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Who's paying for your neighbour's solar panels? You are

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And that's not all. The government has also seen fit to introduce another mechanism known as Feed In Tariffs (FITs) designed to shower cash on certain kinds of smaller-scale renewable generators such as rooftop solar panels. A householder installing solar panels on their roof gets paid a large sum of money simply for producing energy and using it himself: he gets paid a small additional amount if any of the juice is supplied to the grid. A person meeting all their electricity needs using their own solar panels added to their roof gets paid quadruple what their electricity bill would have been otherwise.

Again, this money comes not from the government but from that person's chosen electricity supply company: as FIT advocates gleefully note "the bottom line is that people who don't install renewable energy systems pay for those who do!".

Again, ordinary people see their bills driven up in order to reward those who can afford to shell out many thousands of pounds for solar panels - or to reward businessmen who can borrow that money easily and the financiers who lend to them. The solar panels would never pay for themselves normally in the UK's climate*, so another stealth tax on the less well-off has been introduced.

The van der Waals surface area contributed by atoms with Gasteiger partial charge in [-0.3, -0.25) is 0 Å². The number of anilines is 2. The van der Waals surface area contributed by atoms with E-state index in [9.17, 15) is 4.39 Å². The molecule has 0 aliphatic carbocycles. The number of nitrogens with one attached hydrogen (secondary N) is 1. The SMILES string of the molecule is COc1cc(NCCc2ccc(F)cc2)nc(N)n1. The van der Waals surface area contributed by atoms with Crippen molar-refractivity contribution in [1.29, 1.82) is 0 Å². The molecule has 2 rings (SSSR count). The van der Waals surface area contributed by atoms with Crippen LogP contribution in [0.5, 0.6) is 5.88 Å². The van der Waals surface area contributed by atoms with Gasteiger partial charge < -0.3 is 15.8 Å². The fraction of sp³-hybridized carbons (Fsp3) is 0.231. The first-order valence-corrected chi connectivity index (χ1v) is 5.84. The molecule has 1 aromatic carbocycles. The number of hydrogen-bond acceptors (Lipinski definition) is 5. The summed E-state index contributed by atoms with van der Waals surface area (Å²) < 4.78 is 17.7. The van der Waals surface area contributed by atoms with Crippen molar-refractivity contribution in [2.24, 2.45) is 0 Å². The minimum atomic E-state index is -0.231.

There are strong hints that the UK solar FITs will be reined in this year, as they already have been in Germany: a lot of businessmen were making big money out of these schemes. It's to be hoped that soon only smaller installations which are actually connected to a home will be eligible - although some will still grumble at having to pay a fat tribute to their solar-panel-owning neighbours as well as paying again to ensure that there will still be grid power there for them to draw on when the sun goes down.

In summary, then, we can all look forward to years of climbing electricity prices. The fossil-fuel markets will play their part, as will price-gouging by the Big Six energy suppliers. But more and more, other people and things will also be squeezing our wallets: in particular, windfarms and people with solar panels on the roof. ®

Bootnote

*Typically solar installations cost £4-5k per kilowatt of peak output. They yield perhaps 800 kilowatt-hours (units) per kWpeak each year: on the order of £80-£100 worth of electricity. They will pay for themselves in 40 to 50 years: but they will only last for 20.

The story's not quite so grim with other UK renewables, but in general, in a renewables-powered future, energy or anything which involves much energy - food, transport, manufactured stuff - basically everything - is going to be a hell of a lot more expensive. In other words, we're all going to be very poor.

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